Looking at the demographic challenges we will face as a country over the next few decades - namely, a record number of retirements as the Baby Boomers get into their 60s with a shortage of new entrant...
February 1, 2007
Lou Smyrlis, Editorial Director
Looking at the demographic challenges we will face as a country over the next few decades – namely, a record number of retirements as the Baby Boomers get into their 60s with a shortage of new entrants ready to take their place – I can’t help but think the trucking industry does not have long to figure out its driver shortage dilemma.
As bad as the coming decades may prove for all industries when it comes to finding talent, trucking can expect to have it worse.
The average age of a Teamster’s driver is 57.
In Canada, truckers aged 55 and over outnumber those under 30.
The occupation will be hit by a disproportionately large number of retirements in the coming years.
Yet only 5% of drivers are under 25, compared with 15% in the labour force, so trucking is already experiencing severe difficulties attracting young talent.
That can only get worse as other industries, such as retail, manufacturing and certain trades start to feel the pinch from retirements and start competing more aggressively to attract youth to their industries.
Shortly before the holidays I was asked to participate in a roundtable of industry stakeholders examining the role that the establishment of a career path for drivers could play in improving both recruitment and retention. The establishment of such makes sense to me.
Not every driver wants to drive forever but most of the drivers I’ve spoken to don’t know what other options there are for them outside of driving.
The creation of a career path has been used to good effect by large companies such UPS in the courier sector, giving the clear signal that driving can be a stepping stone towards the management ranks for someone who has the interest, ability and perseverance.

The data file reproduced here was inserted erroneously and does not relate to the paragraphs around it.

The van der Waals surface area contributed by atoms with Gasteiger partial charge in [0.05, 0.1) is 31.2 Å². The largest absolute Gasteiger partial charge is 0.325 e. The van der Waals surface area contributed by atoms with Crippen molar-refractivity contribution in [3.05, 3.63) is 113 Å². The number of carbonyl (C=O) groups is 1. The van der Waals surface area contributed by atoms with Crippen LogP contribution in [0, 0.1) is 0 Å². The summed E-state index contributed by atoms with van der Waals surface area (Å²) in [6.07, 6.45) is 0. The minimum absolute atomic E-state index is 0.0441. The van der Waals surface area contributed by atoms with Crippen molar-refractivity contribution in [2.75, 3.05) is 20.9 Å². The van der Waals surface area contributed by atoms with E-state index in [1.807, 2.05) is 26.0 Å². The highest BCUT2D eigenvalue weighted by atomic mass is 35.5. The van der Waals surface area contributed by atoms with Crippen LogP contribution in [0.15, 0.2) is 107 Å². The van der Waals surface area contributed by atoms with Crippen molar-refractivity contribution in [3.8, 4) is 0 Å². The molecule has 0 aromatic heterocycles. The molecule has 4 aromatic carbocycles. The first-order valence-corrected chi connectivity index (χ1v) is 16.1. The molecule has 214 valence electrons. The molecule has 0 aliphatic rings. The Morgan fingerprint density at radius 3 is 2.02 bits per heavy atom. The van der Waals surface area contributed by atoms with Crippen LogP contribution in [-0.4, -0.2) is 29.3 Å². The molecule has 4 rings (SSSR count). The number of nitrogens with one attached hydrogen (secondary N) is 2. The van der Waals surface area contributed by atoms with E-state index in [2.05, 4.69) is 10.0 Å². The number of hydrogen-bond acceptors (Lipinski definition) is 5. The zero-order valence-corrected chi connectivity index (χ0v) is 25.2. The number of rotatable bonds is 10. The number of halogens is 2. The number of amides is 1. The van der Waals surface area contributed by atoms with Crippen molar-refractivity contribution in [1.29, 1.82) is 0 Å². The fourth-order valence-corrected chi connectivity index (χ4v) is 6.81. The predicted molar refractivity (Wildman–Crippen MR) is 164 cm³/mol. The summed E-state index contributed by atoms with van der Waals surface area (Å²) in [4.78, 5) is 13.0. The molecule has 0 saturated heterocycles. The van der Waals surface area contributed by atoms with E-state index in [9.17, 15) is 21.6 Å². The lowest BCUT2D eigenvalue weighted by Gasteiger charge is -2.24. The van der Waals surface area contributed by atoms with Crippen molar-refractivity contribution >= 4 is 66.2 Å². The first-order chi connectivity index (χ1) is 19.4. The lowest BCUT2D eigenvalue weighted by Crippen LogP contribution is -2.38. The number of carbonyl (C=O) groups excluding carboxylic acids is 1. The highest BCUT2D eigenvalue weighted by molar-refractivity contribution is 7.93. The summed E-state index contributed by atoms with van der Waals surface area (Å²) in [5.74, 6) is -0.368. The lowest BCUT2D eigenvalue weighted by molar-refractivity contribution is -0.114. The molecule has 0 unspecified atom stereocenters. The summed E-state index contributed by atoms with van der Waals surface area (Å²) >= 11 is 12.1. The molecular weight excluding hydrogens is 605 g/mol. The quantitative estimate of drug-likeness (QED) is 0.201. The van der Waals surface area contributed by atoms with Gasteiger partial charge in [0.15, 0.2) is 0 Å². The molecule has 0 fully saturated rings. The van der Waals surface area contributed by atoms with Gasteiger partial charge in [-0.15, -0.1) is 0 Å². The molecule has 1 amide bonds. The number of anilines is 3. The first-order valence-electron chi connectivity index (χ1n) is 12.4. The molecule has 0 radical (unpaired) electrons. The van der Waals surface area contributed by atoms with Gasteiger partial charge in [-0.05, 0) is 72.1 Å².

There hasn’t been a lot of research that I’m aware of conducted on this subject, but the research I have seen, including some data from our own Driver Satisfaction Survey conducted last year, indicates drivers want a career path.
Eighty three per cent of drivers surveyed for an Upper Great Plains Transportation Institute study in the 90s indicated that career advancement was important to them. Two-thirds of the drivers surveyed also said they would be more satisfied with their job if it included a realistic career path while 60% said they would be less likely to quit their job.
Yet 54% perceived the opportunities for advancement within their company as poor.
Similarly 54% had the same perception about opportunities in the industry as a whole.
But before the industry embarks on a plan to create a career path that would attract young workers, I think it’s important to heed the advice Carol Simpson, executive director of the Waterloo Wellington Training and Adjustment Board, offered to the roundtable.
Simpson explained that the first step to attracting young workers is gaining a much better understanding of what youth want from their future careers and coming to grips with the fact that many of those expectations may run counter to the attitudes of the current work force and management direction.